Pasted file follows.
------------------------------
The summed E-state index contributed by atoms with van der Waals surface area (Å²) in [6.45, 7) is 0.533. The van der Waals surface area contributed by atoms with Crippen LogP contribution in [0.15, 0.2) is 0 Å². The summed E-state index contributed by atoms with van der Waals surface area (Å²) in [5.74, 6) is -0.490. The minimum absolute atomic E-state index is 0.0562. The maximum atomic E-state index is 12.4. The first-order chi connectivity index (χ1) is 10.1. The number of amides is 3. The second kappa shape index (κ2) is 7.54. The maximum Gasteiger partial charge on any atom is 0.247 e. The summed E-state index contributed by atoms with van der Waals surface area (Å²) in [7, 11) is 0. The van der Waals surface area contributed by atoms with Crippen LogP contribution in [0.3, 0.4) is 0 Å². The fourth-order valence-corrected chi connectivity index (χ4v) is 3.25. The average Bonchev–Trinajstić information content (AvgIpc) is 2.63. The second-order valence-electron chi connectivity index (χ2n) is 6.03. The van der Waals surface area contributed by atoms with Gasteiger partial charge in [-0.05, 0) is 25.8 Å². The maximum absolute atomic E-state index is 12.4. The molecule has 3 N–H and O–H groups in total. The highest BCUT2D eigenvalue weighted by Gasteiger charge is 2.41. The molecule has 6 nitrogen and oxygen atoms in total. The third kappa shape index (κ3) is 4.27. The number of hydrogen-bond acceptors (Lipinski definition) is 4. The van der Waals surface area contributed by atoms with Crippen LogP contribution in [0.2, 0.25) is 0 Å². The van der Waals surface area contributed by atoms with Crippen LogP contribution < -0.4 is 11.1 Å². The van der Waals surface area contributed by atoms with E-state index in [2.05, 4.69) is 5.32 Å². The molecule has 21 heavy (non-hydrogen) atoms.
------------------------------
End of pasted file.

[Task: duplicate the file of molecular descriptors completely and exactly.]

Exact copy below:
The summed E-state index contributed by atoms with van der Waals surface area (Å²) in [6.45, 7) is 0.533. The van der Waals surface area contributed by atoms with Crippen LogP contribution in [0.15, 0.2) is 0 Å². The summed E-state index contributed by atoms with van der Waals surface area (Å²) in [5.74, 6) is -0.490. The minimum absolute atomic E-state index is 0.0562. The maximum atomic E-state index is 12.4. The first-order chi connectivity index (χ1) is 10.1. The number of amides is 3. The second kappa shape index (κ2) is 7.54. The maximum Gasteiger partial charge on any atom is 0.247 e. The summed E-state index contributed by atoms with van der Waals surface area (Å²) in [7, 11) is 0. The van der Waals surface area contributed by atoms with Crippen LogP contribution in [0.3, 0.4) is 0 Å². The fourth-order valence-corrected chi connectivity index (χ4v) is 3.25. The average Bonchev–Trinajstić information content (AvgIpc) is 2.63. The second-order valence-electron chi connectivity index (χ2n) is 6.03. The van der Waals surface area contributed by atoms with Gasteiger partial charge in [-0.05, 0) is 25.8 Å². The maximum absolute atomic E-state index is 12.4. The molecule has 3 N–H and O–H groups in total. The highest BCUT2D eigenvalue weighted by Gasteiger charge is 2.41. The molecule has 6 nitrogen and oxygen atoms in total. The third kappa shape index (κ3) is 4.27. The number of hydrogen-bond acceptors (Lipinski definition) is 4. The van der Waals surface area contributed by atoms with Crippen LogP contribution in [0.2, 0.25) is 0 Å². The van der Waals surface area contributed by atoms with Crippen LogP contribution < -0.4 is 11.1 Å². The van der Waals surface area contributed by atoms with E-state index in [2.05, 4.69) is 5.32 Å². The molecule has 21 heavy (non-hydrogen) atoms.